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JOURNALISM IN THE AMERICAS Blog

Abraji gets ready to host “World Cup of investigative journalism” in Rio de Janeiro in October



Three international events will make Rio de Janeiro the destination for investigative journalists from around the world in October of this year.  The eighth Global Investigative Journalism Conference, put on by the Global Investigative Journalism Network (GIJN); the fifth Latin American Conference on Investigative Journalism (COLPIN), put on by the Instituto Prensa y Sociedad (IPYS); and the eighth International Congress of the Brazilian Association of Investigative Journalism (Abraji) will happen simultaneously from October 12 to 15 this year.

According to Knight Center director Rosental Calmon Alves, the 2013 congress will be the “World Cup of investigative journalism.”  Abraji, which turned 10 last year, is getting ready to host around 1,200 people from the US, Europe, and Latin America – almost double last year’s attendees.

“This year we will have three meetings in one.  The organization has been very challenging because each conference has its format and we need to integrate them, but I’m sure that we will have a great journalism event,” said Marcelo Moreira, president of Abraji, in an interview with the Knight Center.

According to Moreira, the program will include events like a hackathon promoted by the Mozilla Foundation, “a kind of marathon with young journalists and programmers to develop applications related to investigative journalism.”  In addition, three important prizes will be handed out in the Teatro Municipal of Rio de Janeiro during the event: the Global Shining Light Award, the Daniel Pearl Awards for Outstanding International Investigative Reporting, and the Latin American Prize for Investigative Journalism.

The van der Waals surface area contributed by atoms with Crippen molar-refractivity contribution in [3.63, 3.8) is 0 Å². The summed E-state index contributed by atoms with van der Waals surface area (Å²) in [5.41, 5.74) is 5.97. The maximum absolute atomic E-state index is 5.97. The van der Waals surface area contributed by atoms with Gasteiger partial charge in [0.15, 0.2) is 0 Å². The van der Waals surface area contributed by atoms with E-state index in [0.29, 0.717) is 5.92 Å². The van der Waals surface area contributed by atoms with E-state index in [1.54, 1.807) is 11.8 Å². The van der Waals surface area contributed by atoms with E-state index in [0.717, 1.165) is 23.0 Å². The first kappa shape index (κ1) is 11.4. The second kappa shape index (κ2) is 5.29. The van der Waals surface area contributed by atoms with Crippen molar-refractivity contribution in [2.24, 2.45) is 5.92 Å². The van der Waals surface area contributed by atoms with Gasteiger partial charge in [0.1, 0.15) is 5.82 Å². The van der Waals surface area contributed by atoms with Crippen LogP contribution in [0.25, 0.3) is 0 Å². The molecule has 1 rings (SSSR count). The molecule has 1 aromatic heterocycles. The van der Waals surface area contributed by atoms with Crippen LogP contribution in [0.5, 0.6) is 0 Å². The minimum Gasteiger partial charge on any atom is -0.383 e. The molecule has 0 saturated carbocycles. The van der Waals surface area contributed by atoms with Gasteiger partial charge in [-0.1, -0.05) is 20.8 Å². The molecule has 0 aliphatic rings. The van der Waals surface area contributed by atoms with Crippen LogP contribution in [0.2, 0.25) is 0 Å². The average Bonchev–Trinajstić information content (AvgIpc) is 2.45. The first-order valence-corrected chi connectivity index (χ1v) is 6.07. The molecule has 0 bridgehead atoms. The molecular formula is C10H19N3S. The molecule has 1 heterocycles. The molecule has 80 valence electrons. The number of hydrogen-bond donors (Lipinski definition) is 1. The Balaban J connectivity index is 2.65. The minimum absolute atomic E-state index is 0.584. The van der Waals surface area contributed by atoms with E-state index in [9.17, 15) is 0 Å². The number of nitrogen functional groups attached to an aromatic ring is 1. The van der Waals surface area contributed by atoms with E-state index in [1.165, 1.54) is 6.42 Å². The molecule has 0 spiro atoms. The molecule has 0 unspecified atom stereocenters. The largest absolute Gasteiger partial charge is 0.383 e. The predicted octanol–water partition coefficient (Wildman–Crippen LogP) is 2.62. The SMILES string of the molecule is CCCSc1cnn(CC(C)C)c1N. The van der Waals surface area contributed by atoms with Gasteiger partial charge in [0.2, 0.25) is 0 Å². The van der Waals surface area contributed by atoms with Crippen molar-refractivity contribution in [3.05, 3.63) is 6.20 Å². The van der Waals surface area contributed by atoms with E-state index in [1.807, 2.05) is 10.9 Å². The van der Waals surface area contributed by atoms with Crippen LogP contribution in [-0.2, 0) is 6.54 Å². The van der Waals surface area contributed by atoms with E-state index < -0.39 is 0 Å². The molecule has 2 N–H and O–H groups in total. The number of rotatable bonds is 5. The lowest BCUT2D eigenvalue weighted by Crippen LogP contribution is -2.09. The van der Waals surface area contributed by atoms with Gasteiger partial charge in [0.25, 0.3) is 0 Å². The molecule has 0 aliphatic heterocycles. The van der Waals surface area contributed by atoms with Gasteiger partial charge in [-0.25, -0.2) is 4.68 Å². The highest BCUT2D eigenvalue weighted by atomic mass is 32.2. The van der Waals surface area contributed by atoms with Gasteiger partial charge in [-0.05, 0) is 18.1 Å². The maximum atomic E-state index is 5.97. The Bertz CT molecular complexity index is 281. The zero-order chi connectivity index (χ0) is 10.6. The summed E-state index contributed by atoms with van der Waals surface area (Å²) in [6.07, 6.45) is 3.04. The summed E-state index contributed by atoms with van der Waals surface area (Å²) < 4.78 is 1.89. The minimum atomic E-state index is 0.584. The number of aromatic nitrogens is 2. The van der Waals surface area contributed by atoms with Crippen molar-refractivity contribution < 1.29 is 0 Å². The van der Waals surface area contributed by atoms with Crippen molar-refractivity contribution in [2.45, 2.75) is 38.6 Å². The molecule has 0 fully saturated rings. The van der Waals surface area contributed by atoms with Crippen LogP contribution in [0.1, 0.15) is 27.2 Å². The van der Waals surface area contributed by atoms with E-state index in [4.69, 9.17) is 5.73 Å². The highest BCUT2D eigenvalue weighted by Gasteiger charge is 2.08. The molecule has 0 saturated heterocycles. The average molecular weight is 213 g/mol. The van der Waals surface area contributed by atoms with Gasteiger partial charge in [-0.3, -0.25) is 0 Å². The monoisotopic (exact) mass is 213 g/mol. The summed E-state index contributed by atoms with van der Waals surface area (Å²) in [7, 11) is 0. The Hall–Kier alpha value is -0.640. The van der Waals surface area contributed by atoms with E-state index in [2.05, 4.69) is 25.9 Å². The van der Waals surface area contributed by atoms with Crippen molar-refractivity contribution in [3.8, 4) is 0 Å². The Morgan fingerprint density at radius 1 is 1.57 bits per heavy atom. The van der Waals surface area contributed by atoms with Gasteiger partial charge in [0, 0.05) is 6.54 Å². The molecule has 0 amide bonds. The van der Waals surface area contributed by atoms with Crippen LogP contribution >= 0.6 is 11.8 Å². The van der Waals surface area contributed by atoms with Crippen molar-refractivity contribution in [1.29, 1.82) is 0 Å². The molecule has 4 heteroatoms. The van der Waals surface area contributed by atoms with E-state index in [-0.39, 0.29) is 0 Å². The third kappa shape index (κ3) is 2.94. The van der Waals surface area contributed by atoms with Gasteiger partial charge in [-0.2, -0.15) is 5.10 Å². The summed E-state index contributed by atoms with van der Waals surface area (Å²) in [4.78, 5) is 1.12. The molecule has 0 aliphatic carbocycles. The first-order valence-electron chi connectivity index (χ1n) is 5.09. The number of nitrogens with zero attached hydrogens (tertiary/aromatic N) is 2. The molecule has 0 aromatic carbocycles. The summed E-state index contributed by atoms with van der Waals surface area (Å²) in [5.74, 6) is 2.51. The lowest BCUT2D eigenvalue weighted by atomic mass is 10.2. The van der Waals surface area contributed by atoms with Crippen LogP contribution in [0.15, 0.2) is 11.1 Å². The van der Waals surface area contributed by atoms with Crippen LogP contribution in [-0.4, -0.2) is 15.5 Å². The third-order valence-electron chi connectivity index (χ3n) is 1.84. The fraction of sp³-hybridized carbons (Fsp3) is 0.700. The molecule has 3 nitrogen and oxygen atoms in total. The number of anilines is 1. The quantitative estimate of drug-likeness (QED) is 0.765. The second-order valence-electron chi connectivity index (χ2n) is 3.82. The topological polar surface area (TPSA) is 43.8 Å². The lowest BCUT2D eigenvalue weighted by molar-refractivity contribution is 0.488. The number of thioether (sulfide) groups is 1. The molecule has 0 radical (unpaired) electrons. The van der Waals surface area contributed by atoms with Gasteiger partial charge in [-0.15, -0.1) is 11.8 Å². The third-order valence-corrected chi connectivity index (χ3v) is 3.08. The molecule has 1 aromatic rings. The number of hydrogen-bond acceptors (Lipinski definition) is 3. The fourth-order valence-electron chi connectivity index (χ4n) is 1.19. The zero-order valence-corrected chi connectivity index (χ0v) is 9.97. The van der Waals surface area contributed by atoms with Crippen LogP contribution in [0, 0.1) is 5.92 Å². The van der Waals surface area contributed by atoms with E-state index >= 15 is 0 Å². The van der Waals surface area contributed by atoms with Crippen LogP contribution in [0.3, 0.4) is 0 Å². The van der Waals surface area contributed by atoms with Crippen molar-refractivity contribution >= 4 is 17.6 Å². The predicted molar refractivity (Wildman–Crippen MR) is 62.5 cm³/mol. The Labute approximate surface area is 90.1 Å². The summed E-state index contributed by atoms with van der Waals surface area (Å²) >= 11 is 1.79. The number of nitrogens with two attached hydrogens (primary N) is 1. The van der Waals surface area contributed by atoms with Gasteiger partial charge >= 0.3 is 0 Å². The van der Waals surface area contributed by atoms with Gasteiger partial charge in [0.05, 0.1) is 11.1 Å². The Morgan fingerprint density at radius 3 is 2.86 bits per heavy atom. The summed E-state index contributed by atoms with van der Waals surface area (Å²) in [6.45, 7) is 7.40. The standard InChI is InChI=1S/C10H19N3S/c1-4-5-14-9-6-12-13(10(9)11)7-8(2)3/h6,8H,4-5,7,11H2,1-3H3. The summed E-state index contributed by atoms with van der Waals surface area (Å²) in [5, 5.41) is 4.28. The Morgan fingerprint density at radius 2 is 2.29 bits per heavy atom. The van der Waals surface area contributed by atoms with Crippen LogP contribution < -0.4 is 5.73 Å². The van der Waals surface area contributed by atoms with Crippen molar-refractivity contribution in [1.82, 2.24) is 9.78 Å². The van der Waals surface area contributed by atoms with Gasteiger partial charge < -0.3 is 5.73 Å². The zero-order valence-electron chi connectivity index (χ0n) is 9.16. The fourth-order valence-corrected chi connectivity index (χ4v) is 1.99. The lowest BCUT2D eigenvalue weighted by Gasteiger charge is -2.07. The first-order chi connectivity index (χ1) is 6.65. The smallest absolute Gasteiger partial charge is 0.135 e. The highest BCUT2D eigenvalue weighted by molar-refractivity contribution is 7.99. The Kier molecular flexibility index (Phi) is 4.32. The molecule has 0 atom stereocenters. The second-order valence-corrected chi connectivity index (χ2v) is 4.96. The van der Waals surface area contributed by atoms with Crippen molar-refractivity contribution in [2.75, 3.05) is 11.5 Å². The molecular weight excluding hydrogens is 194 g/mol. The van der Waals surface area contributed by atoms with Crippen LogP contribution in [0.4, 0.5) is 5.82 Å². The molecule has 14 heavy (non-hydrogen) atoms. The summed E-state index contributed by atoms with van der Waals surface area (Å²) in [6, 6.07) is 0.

Other highlights include collaborative workshops where investigative reporters will exchange experiences and a thematic group of events prepared by professors and trainers from Reportagem com Auxílio do Computador (RAC).

To keep from getting lost in the enormous offerings of activities and events, which will include more than 100 panels, seminars, and workshops, attendees will be able to follow themed tracks like “corruption and organized crime,” “the environment,” “sports,” and “data journalism.”  “We’re organizing activities to allow the participant to choose the topic that most appeals to him and not miss anything about it,” said Moreira.

Among the confirmed international speakers are Pulitzer Prize winner Sarah Cohen (New York Times), Sheila Coronel (Stabile Center for Investigative Journalism), Kevin Davis (Investigative News Network), Mark Horvit (Investigative Reporters and Editors), David Leigh (The Guardian), Gustavo Gorriti (IDL-Reporteros), and David Kaplan (Global Investigative Journalism Network).

Brazilian speakers include current president of the Supreme Federal Tribunal Joaquim Barbosa, Míriam Leitão (O Globo), Rubens Valente (Folha de S. Paulo), Eliane Brum (Época), Marcelo Beraba (O Estado de S. Paulo), Fernando Rodrigues (Folha de S. Paulo), Marcelo Moreira (Abraji/TV Globo), Jose Roberto de Toledo (O Estado de S. Paulo), Angelina Nunes (O Globo), and Gustavo Faleiros (Knight International Fellow).

The Global Investigative Journalism Conference will take place October 12-15 at the Pontifícia Universidade Católica do Rio de Janeiro (PUC-RJ).  The last conference was held in Ukraine, in 2011, and this will be the first time in eight conferences that it will be held outside of Europe.



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